Still, I couldn't help think that while I was white knuckling at the sight of two climbers engaging some very spectacular hazards, Jews were being persecuted in Germany's cities, and Hitler was cranking up his war machine. You'll have to decide for yourself how much such knowledge influences your viewing experience, how you feel about a movie that pushes history to its periphery.

Judging by the degree of difficulty, though, North Face is a superior example of the particularly German, mountain film genre. I can only imagine how hard it was to film scenes of Kurz and Hinterstoisser on the mountain, and once the action starts, the climbing segments keep us riveted.

Unfortunately, Stolzl waters down their impact by switching from the mountain to the posh hotel where the spectators have gathered. The hardship and heroism of the climbers contrasts with the comfort and safety of those who watch from a distance. The point is made early and often -- too often.

I don't know how much liberty Stolzl has taken with the facts. A love story between Kurz and Wokalek's Louise adds some poignancy, but what happens on the mountain keeps the movie percolating and us frozen with tension in our seats.


Three skiers have a very bad day.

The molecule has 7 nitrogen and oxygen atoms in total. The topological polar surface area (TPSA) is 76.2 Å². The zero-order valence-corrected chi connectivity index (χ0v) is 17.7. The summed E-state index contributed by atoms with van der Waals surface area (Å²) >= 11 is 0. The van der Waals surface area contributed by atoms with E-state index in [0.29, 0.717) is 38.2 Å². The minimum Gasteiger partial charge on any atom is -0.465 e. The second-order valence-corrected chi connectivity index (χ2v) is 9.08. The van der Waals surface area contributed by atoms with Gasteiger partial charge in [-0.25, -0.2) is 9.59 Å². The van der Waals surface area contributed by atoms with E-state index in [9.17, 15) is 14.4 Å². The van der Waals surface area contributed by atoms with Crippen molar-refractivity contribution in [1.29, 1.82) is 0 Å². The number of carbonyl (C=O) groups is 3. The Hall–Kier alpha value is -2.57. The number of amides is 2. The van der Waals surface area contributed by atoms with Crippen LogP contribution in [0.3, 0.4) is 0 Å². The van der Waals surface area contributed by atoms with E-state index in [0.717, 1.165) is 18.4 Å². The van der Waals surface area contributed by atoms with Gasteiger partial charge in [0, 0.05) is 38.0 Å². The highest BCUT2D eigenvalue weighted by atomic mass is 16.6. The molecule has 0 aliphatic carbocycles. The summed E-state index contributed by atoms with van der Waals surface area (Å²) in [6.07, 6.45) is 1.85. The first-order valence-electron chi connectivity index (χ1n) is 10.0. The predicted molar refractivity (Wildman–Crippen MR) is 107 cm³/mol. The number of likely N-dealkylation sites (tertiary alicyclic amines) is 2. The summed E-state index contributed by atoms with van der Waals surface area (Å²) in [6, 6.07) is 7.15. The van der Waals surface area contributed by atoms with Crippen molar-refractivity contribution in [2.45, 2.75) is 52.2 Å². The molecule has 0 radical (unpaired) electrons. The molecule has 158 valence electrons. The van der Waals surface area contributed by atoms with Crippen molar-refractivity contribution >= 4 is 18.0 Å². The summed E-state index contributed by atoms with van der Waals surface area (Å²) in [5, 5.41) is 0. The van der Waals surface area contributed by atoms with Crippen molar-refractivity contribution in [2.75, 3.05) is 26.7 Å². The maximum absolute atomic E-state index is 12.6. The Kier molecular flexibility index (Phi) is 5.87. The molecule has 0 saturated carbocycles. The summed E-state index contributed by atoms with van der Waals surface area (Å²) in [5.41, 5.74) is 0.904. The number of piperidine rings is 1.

Bring a sweater to Frozen, a thriller/horror movie that takes place almost entirely on the stalled chair lift of a New England ski resort. Having ridden lifts like the one in the movie – mostly at the end of summer at Telluride Film Festivals – I've felt what it's like to hope that you don't fall off or get stuck in mid-air. (The old Telluride lifts had straps that fit loosely across your lap.) The characters in Frozen, by director Adam Green, don't fair nearly as well as I did. I always arrived at the top. Decently acted by Emma Bell, Parker O'Neil and Joe Lynch , the movie strands three skiers in the middle of their ride. If Frozen, which played as a midnight movie at the recently concluded Sundance Film Festival, is a bit of a director's exercise, I'd give it a solid "B." Expect a few grisly sights and be prepared for a pack of hungry wolves, but know that Green and his cast make you feel both the cold and the sense of helplessness that confronts three skiers who face the prospect (never mind why) of spending a week suspended over a mountain with no help in sight. Of course, it takes a bit of contrivance to set the story in motion, but once he gets going, Green -- unlike his characters -- pretty much avoids getting stuck.